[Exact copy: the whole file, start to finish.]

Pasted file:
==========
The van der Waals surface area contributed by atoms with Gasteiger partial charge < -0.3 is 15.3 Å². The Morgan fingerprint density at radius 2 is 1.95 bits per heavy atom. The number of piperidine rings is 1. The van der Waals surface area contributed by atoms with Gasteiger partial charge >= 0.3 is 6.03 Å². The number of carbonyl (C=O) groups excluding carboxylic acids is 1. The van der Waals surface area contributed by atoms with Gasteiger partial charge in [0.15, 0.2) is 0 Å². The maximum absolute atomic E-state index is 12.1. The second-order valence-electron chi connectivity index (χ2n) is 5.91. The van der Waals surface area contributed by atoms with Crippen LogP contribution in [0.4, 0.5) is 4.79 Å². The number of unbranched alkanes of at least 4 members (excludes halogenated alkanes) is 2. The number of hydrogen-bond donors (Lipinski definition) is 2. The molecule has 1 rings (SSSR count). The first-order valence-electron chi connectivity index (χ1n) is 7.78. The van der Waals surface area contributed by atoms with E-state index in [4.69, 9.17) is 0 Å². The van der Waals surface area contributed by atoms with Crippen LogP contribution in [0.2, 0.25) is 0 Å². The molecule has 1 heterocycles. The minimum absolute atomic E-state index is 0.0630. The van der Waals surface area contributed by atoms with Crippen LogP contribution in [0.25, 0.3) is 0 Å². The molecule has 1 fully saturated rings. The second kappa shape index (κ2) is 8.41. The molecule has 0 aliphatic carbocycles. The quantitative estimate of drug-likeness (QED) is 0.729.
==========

The van der Waals surface area contributed by atoms with Gasteiger partial charge < -0.3 is 15.3 Å². The Morgan fingerprint density at radius 2 is 1.95 bits per heavy atom. The number of piperidine rings is 1. The van der Waals surface area contributed by atoms with Gasteiger partial charge >= 0.3 is 6.03 Å². The number of carbonyl (C=O) groups excluding carboxylic acids is 1. The van der Waals surface area contributed by atoms with Gasteiger partial charge in [0.15, 0.2) is 0 Å². The maximum absolute atomic E-state index is 12.1. The second-order valence-electron chi connectivity index (χ2n) is 5.91. The van der Waals surface area contributed by atoms with Crippen LogP contribution in [0.4, 0.5) is 4.79 Å². The number of unbranched alkanes of at least 4 members (excludes halogenated alkanes) is 2. The number of hydrogen-bond donors (Lipinski definition) is 2. The molecule has 1 rings (SSSR count). The first-order valence-electron chi connectivity index (χ1n) is 7.78. The van der Waals surface area contributed by atoms with E-state index in [4.69, 9.17) is 0 Å². The van der Waals surface area contributed by atoms with Crippen LogP contribution in [0.2, 0.25) is 0 Å². The molecule has 1 heterocycles. The minimum absolute atomic E-state index is 0.0630. The van der Waals surface area contributed by atoms with Crippen LogP contribution in [0.25, 0.3) is 0 Å². The molecule has 1 fully saturated rings. The second kappa shape index (κ2) is 8.41. The molecule has 0 aliphatic carbocycles. The quantitative estimate of drug-likeness (QED) is 0.729.